First, a little background: why I would choose to read Richard Nelson Bolles’ What Color is Your Parachute? when I’m not actively looking for a job?
- I am 31 years old;
- I have no college degree;
- I have not held a real job in over a decade ( I am choosing not to count babysitting, occasional tailoring, helping out at the tux store, or “housewife”)
- My last real job was a photography shop, where I learned all sorts of useful things that have been rendered nearly, if not completely, obsolete by the takeover of digital;
- Therefore I have no truly marketable skills.
I have two more years before my youngest will be in school full-time, and at that point I will need to go full-time as well. What can I do to make myself more hireable before then? What am I good at? And given the choice, what sort of job should I look for?
What Color is My Parachute? delves into these questions and gives solid, concrete guidelines for searching for a job. It outlines ways to ferret out what skills you have, what skills you like to use (and where those two distinctions overlap), how to stand out in a crowd of resumes, the etiquette of job interviews. It stresses the importance of looking for the job that fits your life, even if you have to find a job “for now” to cover your bills. In fact, this book is so useful for your day-to-day pounding the pavement how-tos of the job hunt, that it proved to be less practical for my needs, which are more hypothetical. Definitely I will refer to this book when I have a start date looming in the near future, and I highly recommend it for anyone looking for a job, or considering a career change. That’s hardly new advice, of course; that’s how it wound up in my hands. However, since I can’t apply many of the applications to my current situation, I can’t give any sort of “it worked for me” testimonial.
What I can do is offer up the part of the book that lingered in mind days and weeks after reading it, so much so that I took the time to copy it down (hopefully accurately). It carries a distinct Christian flavor, which I’m not sure about, but the philosophy is sound.
What stuck with me was the concept that we should all be seeking out our Mission in life, and perform it with enthusiasm. Bolles points out that the word enthusiasm has its roots in the Greek entheos, which translates as “God in us”. Mission is defined in our trusty Webster’s dictionary as “a continuing task or responsiblity that one is destined or fitted to do or specially called on to undertake”.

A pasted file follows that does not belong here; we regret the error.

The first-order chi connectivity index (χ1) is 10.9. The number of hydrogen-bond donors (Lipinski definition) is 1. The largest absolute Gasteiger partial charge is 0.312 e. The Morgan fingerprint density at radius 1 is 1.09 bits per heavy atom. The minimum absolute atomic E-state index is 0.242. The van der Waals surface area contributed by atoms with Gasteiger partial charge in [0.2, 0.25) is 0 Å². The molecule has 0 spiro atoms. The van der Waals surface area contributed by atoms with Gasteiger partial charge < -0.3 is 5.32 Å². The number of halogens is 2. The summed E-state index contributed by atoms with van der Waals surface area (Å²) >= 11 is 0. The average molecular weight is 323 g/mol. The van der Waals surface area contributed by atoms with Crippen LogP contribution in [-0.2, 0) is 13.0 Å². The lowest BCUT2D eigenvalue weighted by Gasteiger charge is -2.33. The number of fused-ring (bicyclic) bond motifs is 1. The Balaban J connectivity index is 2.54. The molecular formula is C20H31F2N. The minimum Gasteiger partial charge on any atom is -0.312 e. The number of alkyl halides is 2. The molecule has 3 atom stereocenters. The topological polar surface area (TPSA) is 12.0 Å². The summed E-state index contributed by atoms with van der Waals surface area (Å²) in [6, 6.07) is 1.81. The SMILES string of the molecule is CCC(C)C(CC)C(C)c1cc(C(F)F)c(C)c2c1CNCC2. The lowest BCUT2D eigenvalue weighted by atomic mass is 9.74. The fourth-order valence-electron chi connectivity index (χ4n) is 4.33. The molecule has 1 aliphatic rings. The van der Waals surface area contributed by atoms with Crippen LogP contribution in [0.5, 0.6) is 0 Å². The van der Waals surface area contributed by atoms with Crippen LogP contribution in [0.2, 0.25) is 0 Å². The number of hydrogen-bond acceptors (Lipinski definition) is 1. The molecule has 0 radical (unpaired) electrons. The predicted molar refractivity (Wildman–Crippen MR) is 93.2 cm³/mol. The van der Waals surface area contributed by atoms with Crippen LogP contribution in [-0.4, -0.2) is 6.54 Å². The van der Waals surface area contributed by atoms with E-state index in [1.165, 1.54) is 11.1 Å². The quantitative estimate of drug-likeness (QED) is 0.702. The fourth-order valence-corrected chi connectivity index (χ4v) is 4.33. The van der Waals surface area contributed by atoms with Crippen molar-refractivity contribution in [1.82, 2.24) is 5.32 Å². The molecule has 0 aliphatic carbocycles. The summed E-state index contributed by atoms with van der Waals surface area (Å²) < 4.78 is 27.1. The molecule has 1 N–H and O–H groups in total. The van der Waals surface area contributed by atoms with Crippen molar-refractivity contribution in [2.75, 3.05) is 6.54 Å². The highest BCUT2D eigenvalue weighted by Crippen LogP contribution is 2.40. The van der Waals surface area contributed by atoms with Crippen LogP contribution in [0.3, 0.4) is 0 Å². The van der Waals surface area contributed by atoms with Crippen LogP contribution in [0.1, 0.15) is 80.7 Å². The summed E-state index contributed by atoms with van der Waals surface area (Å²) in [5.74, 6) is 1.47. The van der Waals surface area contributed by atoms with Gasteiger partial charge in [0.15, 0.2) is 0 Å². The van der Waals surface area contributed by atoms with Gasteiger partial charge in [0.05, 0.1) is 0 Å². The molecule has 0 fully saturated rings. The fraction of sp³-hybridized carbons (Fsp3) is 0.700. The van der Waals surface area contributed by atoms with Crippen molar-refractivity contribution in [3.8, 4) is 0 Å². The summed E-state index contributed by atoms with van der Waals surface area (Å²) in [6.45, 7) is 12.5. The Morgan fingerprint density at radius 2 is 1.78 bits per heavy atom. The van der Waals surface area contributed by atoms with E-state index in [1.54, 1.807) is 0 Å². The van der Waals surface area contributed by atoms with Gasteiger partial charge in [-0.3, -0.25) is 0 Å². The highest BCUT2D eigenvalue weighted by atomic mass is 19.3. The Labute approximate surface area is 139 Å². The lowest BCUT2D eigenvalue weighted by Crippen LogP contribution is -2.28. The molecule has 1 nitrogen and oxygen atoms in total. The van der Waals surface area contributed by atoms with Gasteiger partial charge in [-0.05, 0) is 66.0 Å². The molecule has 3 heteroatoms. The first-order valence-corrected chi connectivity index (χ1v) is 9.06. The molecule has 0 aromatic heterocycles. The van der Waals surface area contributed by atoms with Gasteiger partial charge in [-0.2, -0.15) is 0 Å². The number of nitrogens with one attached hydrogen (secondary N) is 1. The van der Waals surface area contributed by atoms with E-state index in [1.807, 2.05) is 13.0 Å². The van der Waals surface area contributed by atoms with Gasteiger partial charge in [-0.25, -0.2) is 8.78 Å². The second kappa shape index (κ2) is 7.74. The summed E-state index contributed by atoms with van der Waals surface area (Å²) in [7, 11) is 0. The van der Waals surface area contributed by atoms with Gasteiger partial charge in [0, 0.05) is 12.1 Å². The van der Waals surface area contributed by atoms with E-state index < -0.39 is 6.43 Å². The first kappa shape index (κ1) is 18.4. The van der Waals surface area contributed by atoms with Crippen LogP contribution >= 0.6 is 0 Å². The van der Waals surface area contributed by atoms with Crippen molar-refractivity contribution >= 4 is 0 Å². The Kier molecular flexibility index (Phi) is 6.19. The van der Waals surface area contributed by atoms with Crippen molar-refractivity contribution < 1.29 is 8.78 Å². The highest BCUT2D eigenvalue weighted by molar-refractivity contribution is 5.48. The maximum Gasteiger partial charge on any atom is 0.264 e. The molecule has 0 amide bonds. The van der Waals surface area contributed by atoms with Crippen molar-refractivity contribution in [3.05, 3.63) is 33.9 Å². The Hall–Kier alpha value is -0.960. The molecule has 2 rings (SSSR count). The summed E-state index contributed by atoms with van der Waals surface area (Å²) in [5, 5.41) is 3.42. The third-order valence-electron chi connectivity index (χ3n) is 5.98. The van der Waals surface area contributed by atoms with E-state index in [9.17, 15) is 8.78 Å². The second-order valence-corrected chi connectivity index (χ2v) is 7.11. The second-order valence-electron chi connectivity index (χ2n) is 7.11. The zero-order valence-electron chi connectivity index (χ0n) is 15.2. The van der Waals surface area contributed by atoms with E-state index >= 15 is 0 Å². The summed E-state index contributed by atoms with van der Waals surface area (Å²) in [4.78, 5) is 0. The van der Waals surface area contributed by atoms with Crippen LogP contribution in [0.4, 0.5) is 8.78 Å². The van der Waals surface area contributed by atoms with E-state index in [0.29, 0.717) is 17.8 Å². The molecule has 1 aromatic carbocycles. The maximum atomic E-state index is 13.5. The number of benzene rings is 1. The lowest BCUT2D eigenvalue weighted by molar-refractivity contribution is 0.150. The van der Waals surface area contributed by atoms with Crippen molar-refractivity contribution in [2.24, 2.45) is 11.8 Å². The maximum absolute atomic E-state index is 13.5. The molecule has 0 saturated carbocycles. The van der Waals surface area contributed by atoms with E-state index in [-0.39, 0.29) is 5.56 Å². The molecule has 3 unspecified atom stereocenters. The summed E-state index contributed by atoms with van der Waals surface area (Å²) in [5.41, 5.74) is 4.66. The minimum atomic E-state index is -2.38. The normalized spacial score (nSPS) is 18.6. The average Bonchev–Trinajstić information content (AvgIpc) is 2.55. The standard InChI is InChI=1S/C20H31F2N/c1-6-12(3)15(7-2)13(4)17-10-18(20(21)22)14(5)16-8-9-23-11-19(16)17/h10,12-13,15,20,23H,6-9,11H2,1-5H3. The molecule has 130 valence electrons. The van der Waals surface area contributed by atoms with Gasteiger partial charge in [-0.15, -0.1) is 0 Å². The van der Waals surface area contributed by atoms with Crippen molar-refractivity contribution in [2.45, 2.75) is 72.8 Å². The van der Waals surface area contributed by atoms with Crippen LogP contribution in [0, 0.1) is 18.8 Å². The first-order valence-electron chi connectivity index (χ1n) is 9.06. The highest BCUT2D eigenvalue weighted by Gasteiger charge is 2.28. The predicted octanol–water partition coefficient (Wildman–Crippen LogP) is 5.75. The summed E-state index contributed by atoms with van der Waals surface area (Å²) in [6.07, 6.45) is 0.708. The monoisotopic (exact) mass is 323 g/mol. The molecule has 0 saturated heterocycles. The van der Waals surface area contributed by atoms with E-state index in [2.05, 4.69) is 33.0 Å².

Bolles then goes on to clarify:
Your first mission here on Earth is one which you share with the rest of the human race, but it is no less your individual Mission for the fact that it is shared: and it is, to seek to stand hour by hour in the conscious presence of God, the One from whom your Mission is derived. The Missioner before the Mission.
Second, once you have begun doing that in an earnest way, your second Mission here on Earth is also one which you share with the rest of the human race, but it is no less your individual Mission for the fact that it is shared: and it is, to do what you can, moment by moment, day by day, step by step, to make this world a better place…
Third, once you have begun doing that in a serious way, your third Mission here on Earth is one that is uniquely yours, and that is:
a) to exercise that Talent which you particularly came to Earth to use– your greatest gift, which you most delight to use,
b) in the place(s) or setting(s) which God has caused to appeal to you the most,
c) and for those purposes which God most needs to have done in the world.
Tweak the word “God” as needed to suit your views.
Am I living out my Mission in the job I hold now, as wife and mother and human being? I try.
- I try to find time every day to find beauty in the world, to find good in people, and to share these things with others.
- I try to only perform actions that are consistent with my beliefs.
- I try to use my influence as a mother to shape my children’s ideals and morals, because they will fall back on these in adulthood.
- I try to step back to allow them to form their own molds, not just conform to mine.
For now, this is my most important work, helping my kids develop into the adults they will become, so that they can exert their own influence and help improve this world we share. What work will I find when all my kids are in school, and they rely less on my guidance?
I don’t know. I don’t know. For now, if it’s OK with you, I’m focusing on today.
I know that many people feel that I am spoiled, that most people don’t have that luxury, to focus on today. I don’t know that it’s a luxury. More and more, I think that maybe it’s a necessity.
We know nothing of tomorrow;
our business is to be good and happy today.
-Samuel Taylor Coleridge